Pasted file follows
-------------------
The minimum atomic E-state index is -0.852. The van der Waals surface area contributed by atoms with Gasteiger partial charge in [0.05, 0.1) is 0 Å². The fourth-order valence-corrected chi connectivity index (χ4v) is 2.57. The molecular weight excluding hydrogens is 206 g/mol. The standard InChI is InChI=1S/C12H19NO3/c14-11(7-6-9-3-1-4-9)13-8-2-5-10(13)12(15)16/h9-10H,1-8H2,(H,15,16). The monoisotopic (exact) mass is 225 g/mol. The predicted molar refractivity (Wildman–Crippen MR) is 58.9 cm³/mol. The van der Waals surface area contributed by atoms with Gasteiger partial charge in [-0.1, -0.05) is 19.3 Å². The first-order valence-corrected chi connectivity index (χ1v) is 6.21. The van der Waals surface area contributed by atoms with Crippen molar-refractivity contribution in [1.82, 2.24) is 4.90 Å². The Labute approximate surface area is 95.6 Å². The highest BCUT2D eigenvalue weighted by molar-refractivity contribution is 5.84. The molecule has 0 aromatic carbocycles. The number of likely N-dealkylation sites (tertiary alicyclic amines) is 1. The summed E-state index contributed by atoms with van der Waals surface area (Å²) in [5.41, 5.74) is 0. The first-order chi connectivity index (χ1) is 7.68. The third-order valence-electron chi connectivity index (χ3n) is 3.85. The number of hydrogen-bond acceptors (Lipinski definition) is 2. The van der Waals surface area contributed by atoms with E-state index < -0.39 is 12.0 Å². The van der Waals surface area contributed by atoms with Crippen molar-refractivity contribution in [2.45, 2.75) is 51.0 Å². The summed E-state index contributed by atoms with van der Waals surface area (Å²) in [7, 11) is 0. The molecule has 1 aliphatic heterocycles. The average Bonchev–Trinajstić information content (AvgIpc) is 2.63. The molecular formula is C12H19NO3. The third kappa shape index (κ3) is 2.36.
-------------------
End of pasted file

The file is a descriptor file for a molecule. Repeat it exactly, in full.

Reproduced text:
The minimum atomic E-state index is -0.852. The van der Waals surface area contributed by atoms with Gasteiger partial charge in [0.05, 0.1) is 0 Å². The fourth-order valence-corrected chi connectivity index (χ4v) is 2.57. The molecular weight excluding hydrogens is 206 g/mol. The standard InChI is InChI=1S/C12H19NO3/c14-11(7-6-9-3-1-4-9)13-8-2-5-10(13)12(15)16/h9-10H,1-8H2,(H,15,16). The monoisotopic (exact) mass is 225 g/mol. The predicted molar refractivity (Wildman–Crippen MR) is 58.9 cm³/mol. The van der Waals surface area contributed by atoms with Gasteiger partial charge in [-0.1, -0.05) is 19.3 Å². The first-order valence-corrected chi connectivity index (χ1v) is 6.21. The van der Waals surface area contributed by atoms with Crippen molar-refractivity contribution in [1.82, 2.24) is 4.90 Å². The Labute approximate surface area is 95.6 Å². The highest BCUT2D eigenvalue weighted by molar-refractivity contribution is 5.84. The molecule has 0 aromatic carbocycles. The number of likely N-dealkylation sites (tertiary alicyclic amines) is 1. The summed E-state index contributed by atoms with van der Waals surface area (Å²) in [5.41, 5.74) is 0. The first-order chi connectivity index (χ1) is 7.68. The third-order valence-electron chi connectivity index (χ3n) is 3.85. The number of hydrogen-bond acceptors (Lipinski definition) is 2. The van der Waals surface area contributed by atoms with E-state index < -0.39 is 12.0 Å². The van der Waals surface area contributed by atoms with Crippen molar-refractivity contribution in [2.45, 2.75) is 51.0 Å². The summed E-state index contributed by atoms with van der Waals surface area (Å²) in [7, 11) is 0. The molecule has 1 aliphatic heterocycles. The average Bonchev–Trinajstić information content (AvgIpc) is 2.63. The molecular formula is C12H19NO3. The third kappa shape index (κ3) is 2.36.